The final appearance of Charlie Chaplin’s Tramp character somehow remains both funny and relevant.
A very old-fashioned biopic (sort of) about a French writer and his fight to save an army officer wrongly accused of treason. I found myself drawn in despite myself.
The most Hollywood version of Emily Brontë’s weird, gothic masterpiece, which is still pretty weird and gothic if that’s what you’re into.
Is it a horror movie or “one of the most compassionate movies ever made?” Or somehow both? A career-destroying flop that has gradually become director Tod Browning’s most acclaimed film.
I spent most of this classic Best Picture winner checking to see how much time it had left. You may like it more if you are more into shirtless Clark Gable than I am.
A documentary so early it doesn’t know the rules about documentaries, about life at the edge of human existence.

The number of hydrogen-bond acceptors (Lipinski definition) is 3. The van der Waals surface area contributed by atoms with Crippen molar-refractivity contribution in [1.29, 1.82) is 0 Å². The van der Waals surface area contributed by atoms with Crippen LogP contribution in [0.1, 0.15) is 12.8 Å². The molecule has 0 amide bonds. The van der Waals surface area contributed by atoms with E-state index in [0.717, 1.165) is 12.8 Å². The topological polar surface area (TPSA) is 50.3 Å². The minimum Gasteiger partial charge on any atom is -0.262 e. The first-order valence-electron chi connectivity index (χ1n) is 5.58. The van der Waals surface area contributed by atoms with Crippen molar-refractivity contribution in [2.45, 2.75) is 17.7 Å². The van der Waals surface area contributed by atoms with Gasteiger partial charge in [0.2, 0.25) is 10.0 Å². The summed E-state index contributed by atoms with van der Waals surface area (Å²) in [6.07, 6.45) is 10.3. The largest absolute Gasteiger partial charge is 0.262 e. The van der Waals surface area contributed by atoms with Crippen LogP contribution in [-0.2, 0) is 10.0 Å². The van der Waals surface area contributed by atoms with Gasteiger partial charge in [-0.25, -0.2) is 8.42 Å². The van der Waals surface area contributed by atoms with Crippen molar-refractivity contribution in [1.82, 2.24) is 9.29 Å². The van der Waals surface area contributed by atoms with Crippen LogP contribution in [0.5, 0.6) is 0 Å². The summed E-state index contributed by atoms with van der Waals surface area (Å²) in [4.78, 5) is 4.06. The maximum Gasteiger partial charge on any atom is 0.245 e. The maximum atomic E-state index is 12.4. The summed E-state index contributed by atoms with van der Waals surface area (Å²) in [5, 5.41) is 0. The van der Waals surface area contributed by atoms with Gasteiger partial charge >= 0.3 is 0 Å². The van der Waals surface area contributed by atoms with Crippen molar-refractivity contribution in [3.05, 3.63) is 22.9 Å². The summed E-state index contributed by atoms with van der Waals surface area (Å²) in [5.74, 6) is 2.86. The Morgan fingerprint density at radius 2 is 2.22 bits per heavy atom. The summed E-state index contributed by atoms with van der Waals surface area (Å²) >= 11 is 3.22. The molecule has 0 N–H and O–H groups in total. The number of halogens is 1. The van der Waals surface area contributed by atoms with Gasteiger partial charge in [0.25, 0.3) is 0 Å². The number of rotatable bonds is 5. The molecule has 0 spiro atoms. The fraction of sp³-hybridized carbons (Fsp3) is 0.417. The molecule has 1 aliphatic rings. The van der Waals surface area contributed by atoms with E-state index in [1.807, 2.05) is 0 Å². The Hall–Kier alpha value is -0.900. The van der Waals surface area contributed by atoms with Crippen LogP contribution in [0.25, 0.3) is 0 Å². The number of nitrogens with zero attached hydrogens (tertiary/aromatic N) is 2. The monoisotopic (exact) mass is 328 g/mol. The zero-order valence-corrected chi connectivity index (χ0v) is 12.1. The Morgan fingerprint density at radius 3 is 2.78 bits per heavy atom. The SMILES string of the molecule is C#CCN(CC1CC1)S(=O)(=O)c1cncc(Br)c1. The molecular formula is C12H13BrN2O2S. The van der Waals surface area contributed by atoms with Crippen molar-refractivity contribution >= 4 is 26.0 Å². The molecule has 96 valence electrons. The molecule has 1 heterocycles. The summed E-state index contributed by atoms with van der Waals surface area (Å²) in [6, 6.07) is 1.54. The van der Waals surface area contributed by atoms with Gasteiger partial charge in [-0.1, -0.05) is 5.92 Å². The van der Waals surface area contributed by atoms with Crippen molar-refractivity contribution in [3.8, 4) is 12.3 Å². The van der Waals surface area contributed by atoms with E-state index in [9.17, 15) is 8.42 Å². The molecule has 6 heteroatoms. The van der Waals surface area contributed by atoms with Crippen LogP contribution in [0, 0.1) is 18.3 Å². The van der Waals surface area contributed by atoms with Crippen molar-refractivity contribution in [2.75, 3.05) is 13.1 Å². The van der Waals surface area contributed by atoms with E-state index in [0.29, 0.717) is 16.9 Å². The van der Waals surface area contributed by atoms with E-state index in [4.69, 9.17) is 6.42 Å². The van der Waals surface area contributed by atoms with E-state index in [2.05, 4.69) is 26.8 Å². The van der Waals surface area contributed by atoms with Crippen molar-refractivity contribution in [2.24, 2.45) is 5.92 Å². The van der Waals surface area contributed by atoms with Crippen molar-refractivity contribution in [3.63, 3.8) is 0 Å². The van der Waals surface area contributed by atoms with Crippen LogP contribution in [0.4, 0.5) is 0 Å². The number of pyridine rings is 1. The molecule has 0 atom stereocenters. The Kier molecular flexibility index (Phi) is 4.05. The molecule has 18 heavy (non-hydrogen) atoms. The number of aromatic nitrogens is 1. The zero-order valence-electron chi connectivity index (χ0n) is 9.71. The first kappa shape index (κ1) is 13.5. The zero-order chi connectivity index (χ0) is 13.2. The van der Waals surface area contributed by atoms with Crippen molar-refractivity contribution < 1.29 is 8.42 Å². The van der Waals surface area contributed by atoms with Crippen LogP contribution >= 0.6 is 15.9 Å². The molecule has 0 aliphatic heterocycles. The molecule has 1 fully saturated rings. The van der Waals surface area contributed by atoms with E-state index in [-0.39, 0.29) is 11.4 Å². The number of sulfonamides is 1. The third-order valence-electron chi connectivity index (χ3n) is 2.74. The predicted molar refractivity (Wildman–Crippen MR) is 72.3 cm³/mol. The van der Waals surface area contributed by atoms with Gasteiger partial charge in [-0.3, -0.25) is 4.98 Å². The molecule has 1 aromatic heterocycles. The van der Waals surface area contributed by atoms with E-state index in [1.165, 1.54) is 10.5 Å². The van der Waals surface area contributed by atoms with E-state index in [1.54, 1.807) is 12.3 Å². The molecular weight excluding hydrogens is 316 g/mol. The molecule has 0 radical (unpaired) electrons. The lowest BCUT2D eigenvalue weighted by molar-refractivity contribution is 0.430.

Estimated to be the most-watched movie of all-time, it somehow works just as well 82 years later.
Perhaps the ultimate anti-War movie, its battle scenes represented a quantum leap for movies. Some of the smaller things may not hold up, but the message does.
Clark Gable and Claudette Colbert predictably fall for each other in this gleefully larger-than-life early road trip romantic comedy
The Marx Brothers got the most freedom of their careers and used it to skewer patriotism, fascism, and war as bum deals for suckers.